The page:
Here is the definition of $\xi(s,\chi)$:

$\xi(s,\chi)= \left(\frac{s(s-1)}{2} \right)^{1_{\chi=1}} (q/\pi)^{\frac{s+a}{2}} \Gamma \left( \frac{s+a}{2} \right) L(s,\chi)$

Here is the definition of the Hadamard product applied to $\xi(s,\chi)$:

Since it is an entire function of order one, there exists constants $A_\chi, B_\chi \in \mathbb{C}$ such that $\xi(s,\chi)=e^{A_\chi+B_\chi s} \prod_{p} \left(1-\frac{s}{p} \right) e^{s/\rho} $

with the product running over every non-trivial zero of $L(s,\chi)$.

Why does this imply there are infinitely many non-trivial zeros for $L(s,\chi)?$

FYI: I know there non trivial zeros are in one to one correspondence with the zeros of $\xi(s,\chi)$


1 Answer 1


The existence of the Hadamard product by itself doesn't show the function has any zeroes (it might just be an exponential!) -- you need a little more.

The idea is to study the logarithmic derivative, which by your two expressions above satisfies ($\delta_\chi = 1$ for the principal character):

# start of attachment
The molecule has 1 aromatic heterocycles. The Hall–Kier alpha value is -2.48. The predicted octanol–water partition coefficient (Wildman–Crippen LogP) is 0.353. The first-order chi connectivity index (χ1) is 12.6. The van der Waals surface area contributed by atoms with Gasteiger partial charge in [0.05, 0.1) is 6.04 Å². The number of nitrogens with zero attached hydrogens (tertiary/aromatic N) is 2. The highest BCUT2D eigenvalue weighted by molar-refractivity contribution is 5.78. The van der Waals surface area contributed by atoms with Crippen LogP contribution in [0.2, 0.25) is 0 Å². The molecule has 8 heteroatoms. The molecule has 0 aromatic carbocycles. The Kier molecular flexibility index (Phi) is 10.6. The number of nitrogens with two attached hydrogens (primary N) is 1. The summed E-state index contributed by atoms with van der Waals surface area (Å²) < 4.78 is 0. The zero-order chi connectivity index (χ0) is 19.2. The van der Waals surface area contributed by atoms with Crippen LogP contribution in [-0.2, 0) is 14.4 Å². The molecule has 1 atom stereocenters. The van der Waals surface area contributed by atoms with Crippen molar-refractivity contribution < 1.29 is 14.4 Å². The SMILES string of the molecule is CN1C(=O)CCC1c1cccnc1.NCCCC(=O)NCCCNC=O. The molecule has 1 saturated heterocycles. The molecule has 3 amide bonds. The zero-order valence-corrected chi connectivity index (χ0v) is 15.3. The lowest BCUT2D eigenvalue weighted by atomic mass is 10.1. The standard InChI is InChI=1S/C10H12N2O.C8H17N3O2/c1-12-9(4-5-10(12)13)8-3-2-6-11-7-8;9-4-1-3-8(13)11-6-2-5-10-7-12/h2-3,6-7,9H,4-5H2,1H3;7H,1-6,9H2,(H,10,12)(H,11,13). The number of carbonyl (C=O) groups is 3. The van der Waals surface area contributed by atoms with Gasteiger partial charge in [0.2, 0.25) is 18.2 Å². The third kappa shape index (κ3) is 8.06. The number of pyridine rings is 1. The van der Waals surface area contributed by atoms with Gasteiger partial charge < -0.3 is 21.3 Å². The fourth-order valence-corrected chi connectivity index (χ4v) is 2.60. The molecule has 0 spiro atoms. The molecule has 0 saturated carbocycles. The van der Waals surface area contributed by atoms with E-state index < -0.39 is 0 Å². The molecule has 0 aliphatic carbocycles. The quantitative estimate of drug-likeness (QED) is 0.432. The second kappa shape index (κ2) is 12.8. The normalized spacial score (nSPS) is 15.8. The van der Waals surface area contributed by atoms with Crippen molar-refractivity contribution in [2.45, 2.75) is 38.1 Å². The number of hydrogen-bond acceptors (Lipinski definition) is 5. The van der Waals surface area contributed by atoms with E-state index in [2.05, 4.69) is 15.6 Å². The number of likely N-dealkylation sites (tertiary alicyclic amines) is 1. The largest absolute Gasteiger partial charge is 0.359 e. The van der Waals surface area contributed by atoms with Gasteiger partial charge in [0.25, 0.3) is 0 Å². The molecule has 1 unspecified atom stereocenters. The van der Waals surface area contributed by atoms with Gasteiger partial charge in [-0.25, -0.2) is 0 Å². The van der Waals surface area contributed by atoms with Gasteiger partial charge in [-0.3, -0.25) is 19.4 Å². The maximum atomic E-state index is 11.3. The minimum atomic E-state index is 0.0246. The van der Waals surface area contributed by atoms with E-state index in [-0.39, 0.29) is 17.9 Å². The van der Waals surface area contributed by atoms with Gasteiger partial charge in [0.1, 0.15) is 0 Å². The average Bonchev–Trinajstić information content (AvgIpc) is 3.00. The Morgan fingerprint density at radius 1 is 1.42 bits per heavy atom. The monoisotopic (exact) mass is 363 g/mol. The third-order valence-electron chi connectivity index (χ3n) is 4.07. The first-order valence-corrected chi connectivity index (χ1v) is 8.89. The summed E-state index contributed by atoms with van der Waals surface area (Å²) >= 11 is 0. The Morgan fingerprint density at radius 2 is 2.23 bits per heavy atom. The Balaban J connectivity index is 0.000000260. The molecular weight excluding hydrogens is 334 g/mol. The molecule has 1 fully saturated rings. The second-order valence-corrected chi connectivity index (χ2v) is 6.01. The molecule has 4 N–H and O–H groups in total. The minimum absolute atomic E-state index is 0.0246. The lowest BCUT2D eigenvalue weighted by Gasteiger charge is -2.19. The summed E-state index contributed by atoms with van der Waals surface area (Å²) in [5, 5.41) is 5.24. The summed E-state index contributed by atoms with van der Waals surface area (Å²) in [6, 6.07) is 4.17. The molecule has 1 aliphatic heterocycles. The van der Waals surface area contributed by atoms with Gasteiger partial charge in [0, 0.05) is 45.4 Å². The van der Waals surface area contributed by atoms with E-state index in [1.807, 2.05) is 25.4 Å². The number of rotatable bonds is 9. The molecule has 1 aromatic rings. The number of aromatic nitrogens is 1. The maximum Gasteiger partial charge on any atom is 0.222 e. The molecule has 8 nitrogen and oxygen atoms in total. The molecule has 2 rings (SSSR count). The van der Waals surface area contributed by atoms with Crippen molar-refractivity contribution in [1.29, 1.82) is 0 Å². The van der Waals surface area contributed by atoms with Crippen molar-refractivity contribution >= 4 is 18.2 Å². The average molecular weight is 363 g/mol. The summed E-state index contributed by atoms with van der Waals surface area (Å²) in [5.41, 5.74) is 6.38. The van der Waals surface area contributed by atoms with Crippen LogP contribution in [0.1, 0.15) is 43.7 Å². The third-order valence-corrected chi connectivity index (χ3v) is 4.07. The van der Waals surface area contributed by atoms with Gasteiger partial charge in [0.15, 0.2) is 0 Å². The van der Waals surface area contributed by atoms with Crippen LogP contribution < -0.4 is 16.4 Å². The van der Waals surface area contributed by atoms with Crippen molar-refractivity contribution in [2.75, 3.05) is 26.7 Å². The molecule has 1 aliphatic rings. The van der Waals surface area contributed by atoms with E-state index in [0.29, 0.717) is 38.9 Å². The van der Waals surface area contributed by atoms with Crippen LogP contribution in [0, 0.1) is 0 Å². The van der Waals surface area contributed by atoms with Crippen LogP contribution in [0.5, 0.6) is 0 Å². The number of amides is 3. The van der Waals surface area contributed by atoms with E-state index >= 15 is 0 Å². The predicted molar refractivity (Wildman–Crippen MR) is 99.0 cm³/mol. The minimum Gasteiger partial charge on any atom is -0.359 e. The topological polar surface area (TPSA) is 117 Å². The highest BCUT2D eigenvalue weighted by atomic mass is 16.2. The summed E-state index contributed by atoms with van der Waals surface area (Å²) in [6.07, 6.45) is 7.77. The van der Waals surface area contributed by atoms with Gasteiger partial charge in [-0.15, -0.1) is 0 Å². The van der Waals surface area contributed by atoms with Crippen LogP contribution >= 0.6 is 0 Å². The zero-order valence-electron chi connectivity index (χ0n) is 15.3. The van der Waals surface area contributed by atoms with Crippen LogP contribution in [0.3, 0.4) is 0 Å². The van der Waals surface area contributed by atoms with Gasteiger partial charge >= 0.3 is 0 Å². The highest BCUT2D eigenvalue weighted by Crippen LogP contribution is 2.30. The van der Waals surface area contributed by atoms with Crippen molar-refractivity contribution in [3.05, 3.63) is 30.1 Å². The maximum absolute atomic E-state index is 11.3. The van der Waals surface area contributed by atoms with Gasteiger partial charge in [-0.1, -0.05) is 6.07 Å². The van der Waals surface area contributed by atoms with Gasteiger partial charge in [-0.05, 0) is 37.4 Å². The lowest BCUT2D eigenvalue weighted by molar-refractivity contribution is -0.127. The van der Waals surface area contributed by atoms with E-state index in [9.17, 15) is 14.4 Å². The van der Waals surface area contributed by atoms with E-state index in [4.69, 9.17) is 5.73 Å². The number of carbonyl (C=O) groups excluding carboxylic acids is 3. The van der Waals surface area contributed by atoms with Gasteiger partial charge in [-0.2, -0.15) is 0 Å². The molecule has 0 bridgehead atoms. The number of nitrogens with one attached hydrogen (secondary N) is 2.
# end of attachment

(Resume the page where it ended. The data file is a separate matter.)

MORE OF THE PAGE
$$ -\frac{\xi'}{\xi}(s;\chi) = \delta_\chi\left(\frac{1}{s}-\frac{1}{1-s}\right)-\frac{1}{2}\log\frac{q}{\pi} -\frac{1}{2}\frac{\Gamma'}{\Gamma}\left(\frac{s+a}{2}\right) -\frac{L'}{L}(s;\chi) $$ $$ = -B_\chi - \sum_\rho \left(\frac{1}{s-\rho}+\frac{1}{\rho}\right)\,.$$

Now plug in $s=2+iT$ and examine the terms as $T\to\infty$. In the first row, all terms are bounded except for the logarithmic derivative of the Gamma function, which grows like $\log T$. On the second row, individual terms are bounded in $T$ so there must be infinitely many.


Your Answer

By clicking “Post Your Answer”, you agree to our terms of service and acknowledge you have read our privacy policy.

Not the answer you're looking for? Browse other questions tagged or ask your own question.